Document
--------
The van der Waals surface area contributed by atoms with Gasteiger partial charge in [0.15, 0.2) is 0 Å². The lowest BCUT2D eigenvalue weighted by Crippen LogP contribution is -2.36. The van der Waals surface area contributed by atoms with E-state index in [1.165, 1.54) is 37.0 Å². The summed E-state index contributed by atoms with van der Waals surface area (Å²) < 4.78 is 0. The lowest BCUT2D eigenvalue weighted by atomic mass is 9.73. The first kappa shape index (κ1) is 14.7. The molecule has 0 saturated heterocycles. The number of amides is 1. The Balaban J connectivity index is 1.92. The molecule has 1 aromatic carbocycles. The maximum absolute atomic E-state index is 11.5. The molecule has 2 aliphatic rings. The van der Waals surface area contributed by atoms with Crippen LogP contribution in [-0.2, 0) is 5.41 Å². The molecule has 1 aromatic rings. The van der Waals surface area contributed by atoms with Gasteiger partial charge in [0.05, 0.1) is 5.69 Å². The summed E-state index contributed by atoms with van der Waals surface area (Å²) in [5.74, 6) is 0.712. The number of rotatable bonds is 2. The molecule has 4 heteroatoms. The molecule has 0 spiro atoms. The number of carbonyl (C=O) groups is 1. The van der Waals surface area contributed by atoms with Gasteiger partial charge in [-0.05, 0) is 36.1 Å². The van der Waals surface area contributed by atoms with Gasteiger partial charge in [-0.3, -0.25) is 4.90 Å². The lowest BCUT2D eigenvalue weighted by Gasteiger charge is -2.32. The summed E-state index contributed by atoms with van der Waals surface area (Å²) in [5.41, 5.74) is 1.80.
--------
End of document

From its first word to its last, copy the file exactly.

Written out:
The van der Waals surface area contributed by atoms with Gasteiger partial charge in [0.15, 0.2) is 0 Å². The lowest BCUT2D eigenvalue weighted by Crippen LogP contribution is -2.36. The van der Waals surface area contributed by atoms with E-state index in [1.165, 1.54) is 37.0 Å². The summed E-state index contributed by atoms with van der Waals surface area (Å²) < 4.78 is 0. The lowest BCUT2D eigenvalue weighted by atomic mass is 9.73. The first kappa shape index (κ1) is 14.7. The molecule has 0 saturated heterocycles. The number of amides is 1. The Balaban J connectivity index is 1.92. The molecule has 1 aromatic carbocycles. The maximum absolute atomic E-state index is 11.5. The molecule has 2 aliphatic rings. The van der Waals surface area contributed by atoms with Crippen LogP contribution in [-0.2, 0) is 5.41 Å². The molecule has 1 aromatic rings. The van der Waals surface area contributed by atoms with Gasteiger partial charge in [0.05, 0.1) is 5.69 Å². The summed E-state index contributed by atoms with van der Waals surface area (Å²) in [5.74, 6) is 0.712. The number of rotatable bonds is 2. The molecule has 4 heteroatoms. The molecule has 0 spiro atoms. The number of carbonyl (C=O) groups is 1. The van der Waals surface area contributed by atoms with Gasteiger partial charge in [-0.05, 0) is 36.1 Å². The van der Waals surface area contributed by atoms with Gasteiger partial charge in [-0.3, -0.25) is 4.90 Å². The lowest BCUT2D eigenvalue weighted by Gasteiger charge is -2.32. The summed E-state index contributed by atoms with van der Waals surface area (Å²) in [5.41, 5.74) is 1.80.